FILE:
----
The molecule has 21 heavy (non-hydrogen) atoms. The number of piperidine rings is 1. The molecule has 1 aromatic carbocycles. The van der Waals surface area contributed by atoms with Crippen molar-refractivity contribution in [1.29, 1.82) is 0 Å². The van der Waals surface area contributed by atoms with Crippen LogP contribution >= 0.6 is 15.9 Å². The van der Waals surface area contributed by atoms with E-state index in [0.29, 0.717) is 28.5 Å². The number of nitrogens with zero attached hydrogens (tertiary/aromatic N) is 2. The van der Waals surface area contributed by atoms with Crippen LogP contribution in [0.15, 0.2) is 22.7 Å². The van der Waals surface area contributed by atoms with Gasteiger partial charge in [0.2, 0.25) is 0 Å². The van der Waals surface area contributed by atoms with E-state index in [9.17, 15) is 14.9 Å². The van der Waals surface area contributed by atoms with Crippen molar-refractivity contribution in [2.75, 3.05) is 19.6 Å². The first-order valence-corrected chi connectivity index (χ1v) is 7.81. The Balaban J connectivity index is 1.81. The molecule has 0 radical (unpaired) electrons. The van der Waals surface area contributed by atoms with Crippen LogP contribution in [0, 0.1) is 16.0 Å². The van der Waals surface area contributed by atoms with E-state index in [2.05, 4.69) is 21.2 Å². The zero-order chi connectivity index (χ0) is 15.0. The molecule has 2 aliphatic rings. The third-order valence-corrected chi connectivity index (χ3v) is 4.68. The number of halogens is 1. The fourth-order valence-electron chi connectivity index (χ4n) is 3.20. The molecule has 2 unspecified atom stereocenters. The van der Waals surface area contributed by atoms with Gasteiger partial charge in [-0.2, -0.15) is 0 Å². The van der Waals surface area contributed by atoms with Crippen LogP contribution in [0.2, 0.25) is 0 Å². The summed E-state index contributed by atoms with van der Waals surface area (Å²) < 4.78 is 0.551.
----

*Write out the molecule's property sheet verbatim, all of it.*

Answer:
The molecule has 21 heavy (non-hydrogen) atoms. The number of piperidine rings is 1. The molecule has 1 aromatic carbocycles. The van der Waals surface area contributed by atoms with Crippen molar-refractivity contribution in [1.29, 1.82) is 0 Å². The van der Waals surface area contributed by atoms with Crippen LogP contribution >= 0.6 is 15.9 Å². The van der Waals surface area contributed by atoms with E-state index in [0.29, 0.717) is 28.5 Å². The number of nitrogens with zero attached hydrogens (tertiary/aromatic N) is 2. The van der Waals surface area contributed by atoms with Crippen LogP contribution in [0.15, 0.2) is 22.7 Å². The van der Waals surface area contributed by atoms with Gasteiger partial charge in [0.2, 0.25) is 0 Å². The van der Waals surface area contributed by atoms with E-state index in [9.17, 15) is 14.9 Å². The van der Waals surface area contributed by atoms with Crippen molar-refractivity contribution in [2.75, 3.05) is 19.6 Å². The first-order valence-corrected chi connectivity index (χ1v) is 7.81. The Balaban J connectivity index is 1.81. The molecule has 0 radical (unpaired) electrons. The van der Waals surface area contributed by atoms with Crippen LogP contribution in [0, 0.1) is 16.0 Å². The van der Waals surface area contributed by atoms with E-state index in [2.05, 4.69) is 21.2 Å². The zero-order chi connectivity index (χ0) is 15.0. The molecule has 2 aliphatic rings. The third-order valence-corrected chi connectivity index (χ3v) is 4.68. The number of halogens is 1. The fourth-order valence-electron chi connectivity index (χ4n) is 3.20. The molecule has 2 unspecified atom stereocenters. The van der Waals surface area contributed by atoms with Gasteiger partial charge in [-0.2, -0.15) is 0 Å². The van der Waals surface area contributed by atoms with Crippen LogP contribution in [0.2, 0.25) is 0 Å². The summed E-state index contributed by atoms with van der Waals surface area (Å²) < 4.78 is 0.551.